MLB Celebrates 25th Jackie Robinson Day

MLB: Los Angeles Dodgers-Workouts
Jul 10, 2020; Los Angeles, California, United States; The No. 42 of former Brooklyn Dodgers player Jackie Robinson at the retired numbers plaza at Dodger Stadium. Mandatory Credit: Kirby Lee-USA TODAY Sports

Friday is a special day across baseball, as it marks the 25th year the MLB will honor Jackie Robinson for breaking the game’s color barrier with Jackie Robinson Day. Today, April 15th, 2022 is also the 75th anniversary of Jackie Robinson’s debut with the Brooklyn Dodgers.

The MLB began Jackie Robinson day back in 1997 under then-commissioner Bud Selig. Ten years later, in 2007, Ken Griffey Jr. requested and received permission to wear jersey number 42, which was Jackie Robinson’s number, as a way to honor the former MLB great. As a result of that, Major League Baseball made the decision, in 2009, to have every player and coach wear number 42 on this day to honor the Dodgers great.

Apr 22, 2021; Los Angeles, California, USA; A general overall view of statue of Jackie Robinson (42) at Dodger Stadium. Mandatory Credit: Kirby Lee-USA TODAY Sports

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In addition to the uniform number being worn across the, there will be tributes and events at various stadiums. Jackie Robinson’s widow, Rachel, will be at the Dodgers’ game against the Reds and, before the game, the Dodgers will all visit the statue of Robinson which stands outside of the stadium, in order to honor the player and his contribution.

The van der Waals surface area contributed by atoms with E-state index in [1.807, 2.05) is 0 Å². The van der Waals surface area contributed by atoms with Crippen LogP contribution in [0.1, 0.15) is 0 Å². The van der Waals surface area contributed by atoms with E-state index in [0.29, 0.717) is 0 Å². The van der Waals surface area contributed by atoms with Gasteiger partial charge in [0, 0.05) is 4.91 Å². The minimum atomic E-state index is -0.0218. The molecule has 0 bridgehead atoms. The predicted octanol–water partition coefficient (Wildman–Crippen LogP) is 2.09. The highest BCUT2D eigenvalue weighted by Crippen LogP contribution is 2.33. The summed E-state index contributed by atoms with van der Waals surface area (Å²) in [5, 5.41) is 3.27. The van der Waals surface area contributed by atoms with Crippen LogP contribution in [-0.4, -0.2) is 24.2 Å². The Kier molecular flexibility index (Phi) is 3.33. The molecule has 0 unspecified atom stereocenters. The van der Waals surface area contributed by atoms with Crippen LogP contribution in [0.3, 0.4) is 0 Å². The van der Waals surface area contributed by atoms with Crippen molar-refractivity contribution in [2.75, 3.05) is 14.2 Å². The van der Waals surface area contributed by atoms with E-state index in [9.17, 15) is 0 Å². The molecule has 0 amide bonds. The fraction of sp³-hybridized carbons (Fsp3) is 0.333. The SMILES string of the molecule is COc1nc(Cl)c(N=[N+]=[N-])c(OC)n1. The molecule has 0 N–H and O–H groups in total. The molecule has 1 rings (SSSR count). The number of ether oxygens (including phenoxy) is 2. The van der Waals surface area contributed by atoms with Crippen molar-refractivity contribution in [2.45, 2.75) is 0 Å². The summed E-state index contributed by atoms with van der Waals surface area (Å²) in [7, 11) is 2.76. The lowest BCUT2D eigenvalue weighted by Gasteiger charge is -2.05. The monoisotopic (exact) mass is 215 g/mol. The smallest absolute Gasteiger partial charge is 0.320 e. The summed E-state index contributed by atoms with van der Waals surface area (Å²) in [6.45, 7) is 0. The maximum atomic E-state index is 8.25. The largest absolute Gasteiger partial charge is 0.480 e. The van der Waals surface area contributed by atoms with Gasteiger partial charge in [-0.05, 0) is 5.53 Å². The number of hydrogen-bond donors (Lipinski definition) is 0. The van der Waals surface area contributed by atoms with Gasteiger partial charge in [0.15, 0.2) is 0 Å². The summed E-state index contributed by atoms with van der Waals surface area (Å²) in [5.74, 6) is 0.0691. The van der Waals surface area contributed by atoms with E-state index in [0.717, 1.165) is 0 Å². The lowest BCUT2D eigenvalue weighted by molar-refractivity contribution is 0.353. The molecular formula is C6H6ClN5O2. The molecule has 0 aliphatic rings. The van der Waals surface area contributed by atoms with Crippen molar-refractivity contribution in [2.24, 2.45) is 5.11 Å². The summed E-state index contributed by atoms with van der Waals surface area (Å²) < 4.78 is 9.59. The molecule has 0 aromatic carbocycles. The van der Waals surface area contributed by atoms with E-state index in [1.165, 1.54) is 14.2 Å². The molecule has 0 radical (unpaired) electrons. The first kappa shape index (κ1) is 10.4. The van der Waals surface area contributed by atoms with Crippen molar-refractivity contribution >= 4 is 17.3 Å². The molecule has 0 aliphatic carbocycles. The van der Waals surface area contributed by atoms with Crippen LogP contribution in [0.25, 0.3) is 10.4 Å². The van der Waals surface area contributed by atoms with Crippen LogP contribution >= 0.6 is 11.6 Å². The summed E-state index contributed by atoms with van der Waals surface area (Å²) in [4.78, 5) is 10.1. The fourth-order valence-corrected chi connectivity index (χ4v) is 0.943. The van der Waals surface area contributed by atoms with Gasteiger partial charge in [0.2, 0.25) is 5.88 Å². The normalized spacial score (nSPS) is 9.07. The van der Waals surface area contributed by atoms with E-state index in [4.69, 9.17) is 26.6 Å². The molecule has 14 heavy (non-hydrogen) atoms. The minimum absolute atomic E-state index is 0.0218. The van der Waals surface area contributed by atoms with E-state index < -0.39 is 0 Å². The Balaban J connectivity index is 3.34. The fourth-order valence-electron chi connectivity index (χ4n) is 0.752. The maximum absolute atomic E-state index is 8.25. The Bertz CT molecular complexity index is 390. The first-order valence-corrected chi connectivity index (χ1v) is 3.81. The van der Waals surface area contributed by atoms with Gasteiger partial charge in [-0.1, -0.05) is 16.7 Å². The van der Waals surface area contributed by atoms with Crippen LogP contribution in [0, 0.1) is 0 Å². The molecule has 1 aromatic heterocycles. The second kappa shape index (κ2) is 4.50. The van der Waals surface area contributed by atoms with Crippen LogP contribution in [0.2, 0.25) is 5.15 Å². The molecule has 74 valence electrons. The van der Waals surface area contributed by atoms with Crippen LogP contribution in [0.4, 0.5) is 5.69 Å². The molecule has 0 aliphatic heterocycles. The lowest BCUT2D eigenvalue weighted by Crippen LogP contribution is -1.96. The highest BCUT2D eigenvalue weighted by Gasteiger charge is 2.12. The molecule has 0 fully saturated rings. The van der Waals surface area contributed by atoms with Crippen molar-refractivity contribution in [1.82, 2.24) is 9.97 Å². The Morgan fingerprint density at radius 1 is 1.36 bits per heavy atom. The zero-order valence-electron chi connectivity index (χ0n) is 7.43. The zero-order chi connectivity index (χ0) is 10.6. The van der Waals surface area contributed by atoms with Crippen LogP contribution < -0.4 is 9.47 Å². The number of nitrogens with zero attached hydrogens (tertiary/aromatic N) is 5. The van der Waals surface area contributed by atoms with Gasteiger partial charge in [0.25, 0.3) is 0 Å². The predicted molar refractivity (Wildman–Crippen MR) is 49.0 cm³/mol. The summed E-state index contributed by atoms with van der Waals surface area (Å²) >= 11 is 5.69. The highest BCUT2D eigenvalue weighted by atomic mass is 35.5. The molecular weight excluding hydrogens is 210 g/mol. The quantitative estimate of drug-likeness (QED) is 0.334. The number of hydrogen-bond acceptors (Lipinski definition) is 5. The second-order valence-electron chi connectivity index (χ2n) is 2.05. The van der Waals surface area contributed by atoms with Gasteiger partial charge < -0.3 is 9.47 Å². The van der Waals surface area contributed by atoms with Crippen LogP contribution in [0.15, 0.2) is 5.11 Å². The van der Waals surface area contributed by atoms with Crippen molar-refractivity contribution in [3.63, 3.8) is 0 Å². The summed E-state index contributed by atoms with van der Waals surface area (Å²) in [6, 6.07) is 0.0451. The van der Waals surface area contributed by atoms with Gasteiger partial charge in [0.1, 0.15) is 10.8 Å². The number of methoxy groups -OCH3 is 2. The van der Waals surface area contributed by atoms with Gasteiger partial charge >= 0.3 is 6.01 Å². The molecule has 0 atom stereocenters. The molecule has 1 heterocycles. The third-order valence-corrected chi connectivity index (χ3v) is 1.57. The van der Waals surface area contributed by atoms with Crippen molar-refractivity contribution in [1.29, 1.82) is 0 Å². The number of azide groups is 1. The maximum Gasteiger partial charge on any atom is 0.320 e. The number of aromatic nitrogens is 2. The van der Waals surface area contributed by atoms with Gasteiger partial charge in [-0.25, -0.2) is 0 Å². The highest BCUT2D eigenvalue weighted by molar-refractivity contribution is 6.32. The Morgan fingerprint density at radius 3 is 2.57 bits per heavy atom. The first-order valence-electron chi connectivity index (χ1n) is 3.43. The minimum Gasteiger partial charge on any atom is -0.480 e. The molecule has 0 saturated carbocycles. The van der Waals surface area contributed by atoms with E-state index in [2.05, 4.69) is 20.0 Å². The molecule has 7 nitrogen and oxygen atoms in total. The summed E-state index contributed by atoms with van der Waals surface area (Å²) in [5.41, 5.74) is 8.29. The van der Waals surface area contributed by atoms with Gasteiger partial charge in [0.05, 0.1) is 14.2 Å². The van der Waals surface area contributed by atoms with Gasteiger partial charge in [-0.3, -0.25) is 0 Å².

The Atlanta Braves will also send the World Series trophy to Jackie’s hometown in Cairo, Georgia for the day, where it will be shown to the Jackie Robinsons Boys & Girls Club in the neighborhood.

Many players around the league are also donating their gameday salary to The Players Alliance, which is a nonprofit started by active and retired professional baseball players.

The Alliance seeks to “create and help fund innovative programs to improve representation of Black Americans in all levels of baseball.” This includes player-led mentorship, increased Black business partnerships, and initiatives to increase participation in baseball among Black youth through funding leagues purchasing equipment, and much more.

As of the 2021 season, Infogram registers the ethnic makeup of MLB players as 57.5% White, 31.9% Hispanic, 7.7% Black, and 2.9% Asian or Other. Numbers that highlight that today’s celebration is only part of the Major League Baseball’s path toward increasing Black representation in baseball.

Los Angeles Dodgers manager Dave Roberts candidly said, “We need to do better” when it comes to increasing opportunities for Black players and coaches.

There are many writers that have discussed that current MLB scouts and development employees believe the reduction in the size of the MLB draft and elimination of the number of minor league teams has, and will continue to have, an impact on the number of Black amateur players.

A year ago, the MLB also hired Ken Griffey Jr. to be a senior adviser to the commissioner with the goal of increasing Black representation in the sport at the professional level.

Griffey had mentioned that other sports have a level of visibility among the young athlete that baseball lacks. “Nick Saban, John Calipari — all these great coaches can come to a kid’s house and have dinner with them. The NCAA allows that. But the NCAA doesn’t allow a professional team to go visit a kid they may or may not draft. If Nick Saban shows up at your house, everybody in the neighborhood knows it, so the notoriety is there. We don’t have that.”

So as the league honors Jackie Robinson today, there are many who hope that we have yet to see the true scope of his legacy.